As of July 1, 2017, LinkedIn no longer supports application program interfaces (API) for Groups. In what some consider a bold move, the professional social media platform has limited users’ ability to access and share content through third-party external platforms. This means the only way to access your Groups will be natively through the site or app.
This change doesn’t affect other APIs—you’ll still be able to use them to view and post on profiles and company pages—and Groups will continue to be active.
LinkedIn has remained tight-lipped as to why it has decided to change this service, but the results will have lasting implications for professionals who have grown accustomed to accessing their groups through external API integration partners.
What Does This Mean for You?
In short, any third-party platform—such as Hootsuite or HubSpot—that you’ve used to monitor, schedule, and engage with posts on your Groups will no longer work. The only way to post or engage with a group will be to log in and use the platform’s interface.
After hearing the news, Hootsuite informed its users about what to expect as the change rolled over: no data would populate in any streams dedicated to Groups, any posts pre-scheduled to send after June 30 would fail to send, and professionals will no longer be able to create or post to Group streams. Eventually, they plan to remove all Group streams entirely (though you can manually delete them yourself at any time).
Don’t Be Surprised—It’s Not the First Time
This isn’t the first time LinkedIn has limited access to APIs. Back in 2015, LinkedIn announced its plan to restrict broad API use to only a select few partners through its partnership programs.
The company was following precedents set by similar companies, such as Twitter, likely to force users to access their social media profiles directly through native apps and drum up more revenue directly for the social media company.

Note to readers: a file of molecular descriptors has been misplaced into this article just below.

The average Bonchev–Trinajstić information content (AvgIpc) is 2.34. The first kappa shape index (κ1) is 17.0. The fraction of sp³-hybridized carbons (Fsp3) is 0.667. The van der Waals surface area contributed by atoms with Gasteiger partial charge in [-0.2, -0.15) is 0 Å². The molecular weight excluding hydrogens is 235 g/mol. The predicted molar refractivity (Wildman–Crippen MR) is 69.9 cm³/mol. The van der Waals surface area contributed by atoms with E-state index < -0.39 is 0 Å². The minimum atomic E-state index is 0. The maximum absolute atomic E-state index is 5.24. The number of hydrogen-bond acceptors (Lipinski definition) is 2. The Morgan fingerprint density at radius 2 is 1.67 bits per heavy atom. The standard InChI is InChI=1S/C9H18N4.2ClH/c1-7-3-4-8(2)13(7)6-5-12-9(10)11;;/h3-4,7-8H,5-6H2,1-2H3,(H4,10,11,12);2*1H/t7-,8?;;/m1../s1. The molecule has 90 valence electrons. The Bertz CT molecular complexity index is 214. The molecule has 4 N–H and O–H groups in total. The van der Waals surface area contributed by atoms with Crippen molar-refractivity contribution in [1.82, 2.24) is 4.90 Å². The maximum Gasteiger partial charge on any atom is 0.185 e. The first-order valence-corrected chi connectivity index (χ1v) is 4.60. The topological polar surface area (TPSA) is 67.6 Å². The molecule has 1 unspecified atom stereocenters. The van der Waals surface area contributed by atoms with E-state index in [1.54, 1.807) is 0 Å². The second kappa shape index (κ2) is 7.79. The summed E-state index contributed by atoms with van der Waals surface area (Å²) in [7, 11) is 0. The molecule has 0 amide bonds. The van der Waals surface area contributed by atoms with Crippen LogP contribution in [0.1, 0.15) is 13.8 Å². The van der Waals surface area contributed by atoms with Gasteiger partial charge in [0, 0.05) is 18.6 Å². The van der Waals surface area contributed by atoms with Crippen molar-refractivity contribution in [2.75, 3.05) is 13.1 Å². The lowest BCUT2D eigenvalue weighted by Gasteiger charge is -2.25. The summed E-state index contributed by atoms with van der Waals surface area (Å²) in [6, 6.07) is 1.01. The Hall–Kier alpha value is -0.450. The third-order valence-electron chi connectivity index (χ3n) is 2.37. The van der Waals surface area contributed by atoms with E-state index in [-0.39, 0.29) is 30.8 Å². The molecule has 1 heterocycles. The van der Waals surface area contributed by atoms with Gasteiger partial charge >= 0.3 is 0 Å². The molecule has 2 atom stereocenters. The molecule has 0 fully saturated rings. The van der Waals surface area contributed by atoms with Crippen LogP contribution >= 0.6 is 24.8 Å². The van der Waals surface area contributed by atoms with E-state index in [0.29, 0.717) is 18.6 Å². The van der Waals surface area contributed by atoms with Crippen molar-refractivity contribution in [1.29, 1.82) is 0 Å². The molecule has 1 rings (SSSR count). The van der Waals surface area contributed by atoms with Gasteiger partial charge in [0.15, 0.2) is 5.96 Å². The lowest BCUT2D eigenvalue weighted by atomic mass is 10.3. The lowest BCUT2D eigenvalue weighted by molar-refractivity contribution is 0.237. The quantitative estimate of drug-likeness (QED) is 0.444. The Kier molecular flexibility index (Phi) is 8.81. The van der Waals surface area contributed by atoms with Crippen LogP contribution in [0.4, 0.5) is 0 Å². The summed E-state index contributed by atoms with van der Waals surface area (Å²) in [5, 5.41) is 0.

Pros and Cons of No Groups API
Though people’s opinions are split on whether this was a selfish move or a positive change, there are several important developments to consider.
On the con side, the company stands to alienate current users familiar with using APIs to access groups. Those who preferred APIs for their flexibility, particularly in scheduling, may choose to focus their marketing attention to other channels if accessing groups through the LinkedIn app becomes too time consuming. Groups have been successful, but time will tell if that was in part due to the use of APIs.
On the pro side, it will tackle a problem plaguing successful groups: spam. Many users complained about watching post after post of blatant marketing spam fill the feed. By shutting down access through APIs, spam marketers will be forced to log in and post group by group—an unlikely outcome.
But the most important pro, and likely the reason LinkedIn was willing to take this gamble, is that the change forces users to build community. Groups have been successful and companies that have experienced this success are unlikely to turn their backs completely. It may require more time, but as companies embracing inbound marketing will tell you, the benefits of creating community with your customers is becoming the new marketing norm.
Welcome to the Inbound Marketing World
Whether you’re happy with the change or furious, LinkedIn has said it values your feedback.
But before you go railing against the platform’s methods, consider the boon this can be for your company. If you’re already using inbound marketing methods, you likely won’t care. If you’re not familiar with inbound marketing, this is the perfect time to learn more about the changing way consumers buy and engage with companies.
The loss of Group APIs may be forcing your hand, but the ROI of engaging your community in helpful, trust-building ways may ultimately improve your business.